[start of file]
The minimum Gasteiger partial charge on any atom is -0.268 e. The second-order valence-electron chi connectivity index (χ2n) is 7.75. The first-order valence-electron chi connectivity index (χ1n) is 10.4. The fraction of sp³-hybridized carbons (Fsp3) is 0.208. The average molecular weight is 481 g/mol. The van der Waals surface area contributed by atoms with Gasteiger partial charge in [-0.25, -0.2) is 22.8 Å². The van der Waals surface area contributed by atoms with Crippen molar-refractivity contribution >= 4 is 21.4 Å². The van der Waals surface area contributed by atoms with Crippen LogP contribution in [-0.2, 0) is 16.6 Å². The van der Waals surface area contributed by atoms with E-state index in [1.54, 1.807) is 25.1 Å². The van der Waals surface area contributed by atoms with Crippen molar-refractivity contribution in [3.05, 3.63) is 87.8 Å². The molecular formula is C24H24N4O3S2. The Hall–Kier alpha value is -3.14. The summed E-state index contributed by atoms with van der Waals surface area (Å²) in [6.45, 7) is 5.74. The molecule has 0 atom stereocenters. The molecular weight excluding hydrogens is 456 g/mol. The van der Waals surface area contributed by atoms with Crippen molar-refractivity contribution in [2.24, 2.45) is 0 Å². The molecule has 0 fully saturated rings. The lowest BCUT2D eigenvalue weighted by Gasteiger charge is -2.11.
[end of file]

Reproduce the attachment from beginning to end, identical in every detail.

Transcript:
The minimum Gasteiger partial charge on any atom is -0.268 e. The second-order valence-electron chi connectivity index (χ2n) is 7.75. The first-order valence-electron chi connectivity index (χ1n) is 10.4. The fraction of sp³-hybridized carbons (Fsp3) is 0.208. The average molecular weight is 481 g/mol. The van der Waals surface area contributed by atoms with Gasteiger partial charge in [-0.25, -0.2) is 22.8 Å². The van der Waals surface area contributed by atoms with Crippen molar-refractivity contribution >= 4 is 21.4 Å². The van der Waals surface area contributed by atoms with Crippen LogP contribution in [-0.2, 0) is 16.6 Å². The van der Waals surface area contributed by atoms with E-state index in [1.54, 1.807) is 25.1 Å². The van der Waals surface area contributed by atoms with Crippen molar-refractivity contribution in [3.05, 3.63) is 87.8 Å². The molecular formula is C24H24N4O3S2. The Hall–Kier alpha value is -3.14. The summed E-state index contributed by atoms with van der Waals surface area (Å²) in [6.45, 7) is 5.74. The molecule has 0 atom stereocenters. The molecular weight excluding hydrogens is 456 g/mol. The van der Waals surface area contributed by atoms with Crippen molar-refractivity contribution in [2.24, 2.45) is 0 Å². The molecule has 0 fully saturated rings. The lowest BCUT2D eigenvalue weighted by Gasteiger charge is -2.11.